M.S. How did you approach the sessions?
D.L. Well, it was just done in two days and I should say really two evenings because we never got anything done in the days. We got the sound and stuff and then we set up live in a circle in a big room. I guess a couple of people had headphones but mostly we were just playing to each other. Once the beer came out, it started flowing. It's true. I made everybody this drink that I am fond of lately its sort of a combination of an Appalachian hillbilly drink and a rave drink. It's Red Bull and Bourbon, so we call it a young coot, not an old coot. Anyway, so we drank beer and started playing and that's really what it is. There are like just one or two overdubs here and there. Johnny added a guitar part on occasion where he wanted to add a guitar as well as whatever he played live such as mandola.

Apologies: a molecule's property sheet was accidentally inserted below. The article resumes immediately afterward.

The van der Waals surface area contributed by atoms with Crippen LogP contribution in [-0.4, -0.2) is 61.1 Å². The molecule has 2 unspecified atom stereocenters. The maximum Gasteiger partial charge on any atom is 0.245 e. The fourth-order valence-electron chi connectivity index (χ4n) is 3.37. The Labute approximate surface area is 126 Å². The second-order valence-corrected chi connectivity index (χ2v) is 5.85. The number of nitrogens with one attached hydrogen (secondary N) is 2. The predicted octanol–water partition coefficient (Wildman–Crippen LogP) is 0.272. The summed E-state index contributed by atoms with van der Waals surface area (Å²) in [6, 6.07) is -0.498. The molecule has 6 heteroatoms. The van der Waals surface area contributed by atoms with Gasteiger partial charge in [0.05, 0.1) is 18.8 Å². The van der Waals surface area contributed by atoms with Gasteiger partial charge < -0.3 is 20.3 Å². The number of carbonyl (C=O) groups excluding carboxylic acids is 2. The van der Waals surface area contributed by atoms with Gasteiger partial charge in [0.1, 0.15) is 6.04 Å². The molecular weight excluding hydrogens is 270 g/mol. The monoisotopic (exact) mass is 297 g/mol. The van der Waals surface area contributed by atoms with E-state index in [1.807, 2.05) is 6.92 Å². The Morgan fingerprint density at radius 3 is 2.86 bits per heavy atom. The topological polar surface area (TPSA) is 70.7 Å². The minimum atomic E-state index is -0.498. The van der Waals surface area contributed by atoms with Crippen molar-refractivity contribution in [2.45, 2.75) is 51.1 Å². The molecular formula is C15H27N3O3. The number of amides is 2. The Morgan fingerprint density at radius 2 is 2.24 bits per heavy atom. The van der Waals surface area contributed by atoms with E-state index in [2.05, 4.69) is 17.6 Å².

M.S. You say it was your beer drinking album and was rather spontaneous. Did the guys from Leftover Salmon simply wing it or did they work up and rehearse arrangements of your songs?
D.L. I believe they came in with general ideas. They came in with like "we want to this one this way, this one that way." Like "Eurotrash Girl" was a country waltz. It was pretty ingenious actually. It was so different that it worked. There were a few things that I suggested but the general sort of vibe and the groove of how to do it, they came in with it. I'd give them a bunch of Cracker CDs and they just went through songs and they kind of didn't pick out the ones that I thought they would have picked out sometimes. They had some really interesting choices like "Waiting for you Girl" and "Ms. Santa Cruz County." I wouldn't have thought they would have immediately lent themselves to what we were doing, but they did somehow.